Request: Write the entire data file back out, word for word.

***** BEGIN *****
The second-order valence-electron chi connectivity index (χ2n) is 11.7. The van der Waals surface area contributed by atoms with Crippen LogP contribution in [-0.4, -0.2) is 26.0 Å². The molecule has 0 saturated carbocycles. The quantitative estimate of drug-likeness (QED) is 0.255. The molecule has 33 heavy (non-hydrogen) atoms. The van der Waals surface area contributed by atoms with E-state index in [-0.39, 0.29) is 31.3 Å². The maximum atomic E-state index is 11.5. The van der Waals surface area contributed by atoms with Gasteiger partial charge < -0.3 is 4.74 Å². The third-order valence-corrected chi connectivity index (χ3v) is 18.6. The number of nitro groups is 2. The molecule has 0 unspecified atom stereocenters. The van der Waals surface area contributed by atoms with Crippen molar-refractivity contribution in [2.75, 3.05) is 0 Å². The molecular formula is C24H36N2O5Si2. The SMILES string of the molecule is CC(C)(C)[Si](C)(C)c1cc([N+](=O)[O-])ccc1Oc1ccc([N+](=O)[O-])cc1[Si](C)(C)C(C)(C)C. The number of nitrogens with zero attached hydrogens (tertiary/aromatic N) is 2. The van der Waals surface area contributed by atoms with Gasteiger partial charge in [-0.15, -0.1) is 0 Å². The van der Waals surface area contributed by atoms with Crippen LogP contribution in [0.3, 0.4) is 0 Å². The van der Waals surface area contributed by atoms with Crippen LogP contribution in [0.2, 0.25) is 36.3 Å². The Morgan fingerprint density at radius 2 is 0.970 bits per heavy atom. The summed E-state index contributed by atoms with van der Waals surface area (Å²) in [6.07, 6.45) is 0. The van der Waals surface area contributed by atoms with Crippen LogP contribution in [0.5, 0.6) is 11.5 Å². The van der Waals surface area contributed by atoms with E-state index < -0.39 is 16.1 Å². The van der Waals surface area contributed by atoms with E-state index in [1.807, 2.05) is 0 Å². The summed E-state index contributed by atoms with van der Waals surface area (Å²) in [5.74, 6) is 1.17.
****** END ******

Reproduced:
The second-order valence-electron chi connectivity index (χ2n) is 11.7. The van der Waals surface area contributed by atoms with Crippen LogP contribution in [-0.4, -0.2) is 26.0 Å². The molecule has 0 saturated carbocycles. The quantitative estimate of drug-likeness (QED) is 0.255. The molecule has 33 heavy (non-hydrogen) atoms. The van der Waals surface area contributed by atoms with E-state index in [-0.39, 0.29) is 31.3 Å². The maximum atomic E-state index is 11.5. The van der Waals surface area contributed by atoms with Gasteiger partial charge < -0.3 is 4.74 Å². The third-order valence-corrected chi connectivity index (χ3v) is 18.6. The number of nitro groups is 2. The molecule has 0 unspecified atom stereocenters. The van der Waals surface area contributed by atoms with Crippen molar-refractivity contribution in [2.75, 3.05) is 0 Å². The molecular formula is C24H36N2O5Si2. The SMILES string of the molecule is CC(C)(C)[Si](C)(C)c1cc([N+](=O)[O-])ccc1Oc1ccc([N+](=O)[O-])cc1[Si](C)(C)C(C)(C)C. The number of nitrogens with zero attached hydrogens (tertiary/aromatic N) is 2. The van der Waals surface area contributed by atoms with Gasteiger partial charge in [-0.15, -0.1) is 0 Å². The van der Waals surface area contributed by atoms with Crippen LogP contribution in [0.3, 0.4) is 0 Å². The van der Waals surface area contributed by atoms with Crippen LogP contribution in [0.2, 0.25) is 36.3 Å². The Morgan fingerprint density at radius 2 is 0.970 bits per heavy atom. The summed E-state index contributed by atoms with van der Waals surface area (Å²) in [6.07, 6.45) is 0. The van der Waals surface area contributed by atoms with Crippen LogP contribution in [0.5, 0.6) is 11.5 Å². The van der Waals surface area contributed by atoms with E-state index < -0.39 is 16.1 Å². The van der Waals surface area contributed by atoms with E-state index in [1.807, 2.05) is 0 Å². The summed E-state index contributed by atoms with van der Waals surface area (Å²) in [5.74, 6) is 1.17.